NP: YOU PLAY GLINDA AND AUNT EM. WHAT DO YOU ENJOY MOST ABOUT EACH OF THESE ROLES?
KWH: I love Glinda and Aunt Em. I love the maternal aspects of them. I love that they're both, in their own way, guiding Dorothy back home. The theme of the show is the same theme of my character — to be a maternal guide. Glinda sets Dorothy off on her journey, "follow the yellow brick road," and then she's there at the end to bring her back to Kansas.
NP: WHAT IS YOUR FAVORITE SCENE?
KWH: I love Munchkinland. When the Wicked Witch comes out and I give Dorothy the ruby slippers, it's fun to see the kids' reaction. The Wicked Witch and I have a little showdown there. Everyone's waiting to see those shoes!
NP: SINCE THIS STAGE PRODUCTION IS BASED ON THE ICONIC MOVIE, DOES THAT CREATE EXTRA PRESSURE WHERE AUDIENCE EXPECTATIONS EXIST?
KWH: It's a huge responsibility to play these characters because they are so beloved, and people know them so well. There are times when people are mouthing the words along with us — that's how close it is to the movie script. That's how many times people have seen the movie; they know what I'm going to say before I say it.
There is a fine line between giving people what they want and the reality of live theater. I'm Katherine Walker Hill, not Billie Burke. The goal is to tell the story as truthfully as possible. I do realize what a huge responsibility it is to love these characters and give them to this audience who loves them as well while we share that for two-and-a-half hours.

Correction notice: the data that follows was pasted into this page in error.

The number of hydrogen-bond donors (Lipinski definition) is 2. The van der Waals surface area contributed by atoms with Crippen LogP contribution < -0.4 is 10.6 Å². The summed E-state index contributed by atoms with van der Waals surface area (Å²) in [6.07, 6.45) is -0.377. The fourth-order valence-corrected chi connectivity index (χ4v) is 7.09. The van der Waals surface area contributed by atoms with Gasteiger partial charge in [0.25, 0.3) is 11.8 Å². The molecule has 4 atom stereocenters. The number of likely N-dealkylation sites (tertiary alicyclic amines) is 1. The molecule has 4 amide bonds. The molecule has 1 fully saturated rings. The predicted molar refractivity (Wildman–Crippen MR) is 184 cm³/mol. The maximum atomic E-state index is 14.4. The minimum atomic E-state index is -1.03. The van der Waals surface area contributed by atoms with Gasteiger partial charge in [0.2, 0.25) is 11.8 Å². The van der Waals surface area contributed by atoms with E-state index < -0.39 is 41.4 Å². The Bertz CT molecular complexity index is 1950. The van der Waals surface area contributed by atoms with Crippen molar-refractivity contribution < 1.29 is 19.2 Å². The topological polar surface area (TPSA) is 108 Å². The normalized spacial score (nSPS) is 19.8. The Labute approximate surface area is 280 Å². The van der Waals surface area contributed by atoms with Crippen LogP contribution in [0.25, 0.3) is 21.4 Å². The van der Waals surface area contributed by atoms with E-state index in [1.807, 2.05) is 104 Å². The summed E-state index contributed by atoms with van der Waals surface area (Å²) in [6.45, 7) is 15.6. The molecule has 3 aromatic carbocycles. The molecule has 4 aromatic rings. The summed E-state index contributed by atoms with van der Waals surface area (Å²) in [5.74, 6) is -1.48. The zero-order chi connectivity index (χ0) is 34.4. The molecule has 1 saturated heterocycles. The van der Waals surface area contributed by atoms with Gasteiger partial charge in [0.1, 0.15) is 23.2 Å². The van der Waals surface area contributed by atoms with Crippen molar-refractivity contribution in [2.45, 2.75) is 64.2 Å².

NP: GIVEN ALL THE MAGIC WITHIN THE STORY, WHAT CAN YOU TELL US ABOUT THE SHOW'S SCENIC DESIGN?
KWH: If you love technical theater, this is the show to see. There's lots of flying. I fly in and out in a giant pink bubble, and I make it snow on the poppies. You'll see the Wicked Witch does melt right before you. I still don't fully understand how they do that. Every night, I'm like, "THIS IS AMAZING!"
I think one of the best things is when Kansas becomes Munchkinland. You see all the dull colors and rundown farm of Kansas, then the twister comes in — the twister is just amazing! — and suddenly this colorful beautiful land appears.
NP: WHAT DO YOU HOPE CHILDREN TAKE AWAY FROM THE EXPERIENCE?
KWH: I hope it's many children's first time seeing live theater. It's a great opportunity to introduce a child to theater. I hope they leave with a sense of magic. It's a magical show. There's something magical about live theater in general, having all this happen right in front of you. I hope they leave much like I did my first time seeing Peter Pan ... feeling that magic really is everywhere. We're a jaded society, so if kids leave believing there's magic in the world, then we've done our jobs.
IF YOU GO:
The Wizard of Oz
Feb. 8 - 10, 2019; All ages
TPAC's Jackson Hall
505 Deaderick St., Nashville
615-782-4040 | tpac.org
Showtimes: Fri 8 p.m., Sat 2 & 8 p.m., Sun 1 & 6:30 p.m.
Tickets: $30 - $70